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Smartphone videos to predict the severity of obstructive sleep apnoea
  1. Rahul J Thomas1,
  2. Samuel Dalton1,
  3. Katharine Harman1,
  4. Julie Thacker2,
  5. Rosemary S C Horne2,3,
  6. Margot J Davey1,3,
  7. Gillian M Nixon1,3
  1. 1Melbourne Children's Sleep Centre, Monash Children's Hospital, Monash Health, Clayton, Victoria, Australia
  2. 2The Ritchie Centre, Hudson Institute of Medical Research, Melbourne, Victoria, Australia
  3. 3Department of Paediatrics, Monash University, Melbourne, Victoria, Australia
  1. Correspondence to A/Prof Gillian M Nixon, Melbourne Children's Sleep Centre, Monash Children's Hospital, Monash Health, Clayton, VIC 3168, Australia; gillian.nixon{at}monashhealth.org

Abstract

Objective Diagnosis of obstructive sleep apnoea (OSA) is made on overnight polysomnography (PSG). Given the widespread availability of smartphone video technology, we aimed to develop and test a standardised scoring system for smartphone videos and compare these scores to PSG results.

Methods Children aged 1–16 years undergoing PSG for suspected OSA were included. Parents were asked to take 1–2 min videos of the breathing they were concerned about. Videos were scored using a newly developed and tested tool on five components: inspiratory obstructive noises (1–4), presence of obstructive events (0–1), increased work of breathing (0–1), mouth breathing (0–1) and neck extension (0–1). Video scores and the Obstructive Apnoea Hypopnoea Index (OAHI) were compared using Spearman correlation. Sensitivity, specificity, positive predictive value and negative predictive value were calculated for different cut-off scores to achieve the best results.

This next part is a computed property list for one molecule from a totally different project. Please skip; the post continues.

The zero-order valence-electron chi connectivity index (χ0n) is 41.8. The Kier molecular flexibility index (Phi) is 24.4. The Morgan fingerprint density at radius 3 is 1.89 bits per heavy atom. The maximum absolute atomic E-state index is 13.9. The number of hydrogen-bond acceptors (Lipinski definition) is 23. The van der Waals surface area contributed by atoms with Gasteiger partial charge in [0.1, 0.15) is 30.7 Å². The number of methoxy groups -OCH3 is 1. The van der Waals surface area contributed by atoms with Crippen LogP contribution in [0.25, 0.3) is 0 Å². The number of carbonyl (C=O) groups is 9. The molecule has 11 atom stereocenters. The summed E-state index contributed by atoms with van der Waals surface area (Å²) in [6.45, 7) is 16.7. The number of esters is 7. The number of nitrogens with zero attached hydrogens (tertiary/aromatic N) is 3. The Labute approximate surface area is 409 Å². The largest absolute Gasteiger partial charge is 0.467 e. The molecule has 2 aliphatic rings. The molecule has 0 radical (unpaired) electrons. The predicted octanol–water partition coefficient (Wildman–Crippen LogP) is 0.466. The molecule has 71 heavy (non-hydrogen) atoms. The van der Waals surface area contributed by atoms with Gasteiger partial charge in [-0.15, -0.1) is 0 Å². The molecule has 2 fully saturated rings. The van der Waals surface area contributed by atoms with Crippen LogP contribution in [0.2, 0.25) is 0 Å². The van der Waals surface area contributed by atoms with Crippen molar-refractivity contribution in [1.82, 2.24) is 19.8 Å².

Results Videos from 43 children (28 men (65.1%), median age 5.7 years (range 2.6–14.0 years), median OAHI 3.8/hour (range 0–82 events/hour) were included. Nine children (20.9%) had a video score of <3, all of whom had an OAHI of ≤5 events/hour. For a video score of ≥3, sensitivity was 100%; specificity was 36%; positive predictive value was 53%; and negative predictive value 100% for moderate to severe OSA (OAHI>5 events/hour) .

Conclusion We have developed and validated a simple clinical tool (the Monash Obstructive Sleep Apnoea Video Score) to quantify abnormalities in breathing seen on short video recordings made on a smartphone. A low score rules out moderate–severe OSA and may be valuable in the triage of children with symptoms of OSA.

  • sleep
  • technology

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Footnotes

  • Contributors RSCH, MJD and GMN conceived and designed the study. RJT, SD, KH and JT undertook data acquisition. RJT, SD and GMN analysed the data. All authors contributed to the interpretation of the data. RJT and GMN drafted the manuscript. All authors contributed to the revision of the manuscript and gave approval of the final manuscript for publication.

  • Funding This work was supported by Equity Trustees.

  • Competing interests None declared.

  • Provenance and peer review Not commissioned; externally peer reviewed.

  • Author note The work described in this article was carried out at the Melbourne Children’s Sleep Centre, Monash Children’s Hospital and the Department of Paediatrics, Monash University, Melbourne, Australia.

  • Supplemental material This content has been supplied by the author(s). It has not been vetted by BMJ Publishing Group Limited (BMJ) and may not have been peer-reviewed. Any opinions or recommendations discussed are solely those of the author(s) and are not endorsed by BMJ. BMJ disclaims all liability and responsibility arising from any reliance placed on the content. Where the content includes any translated material, BMJ does not warrant the accuracy and reliability of the translations (including but not limited to local regulations, clinical guidelines, terminology, drug names and drug dosages), and is not responsible for any error and/or omissions arising from translation and adaptation or otherwise.

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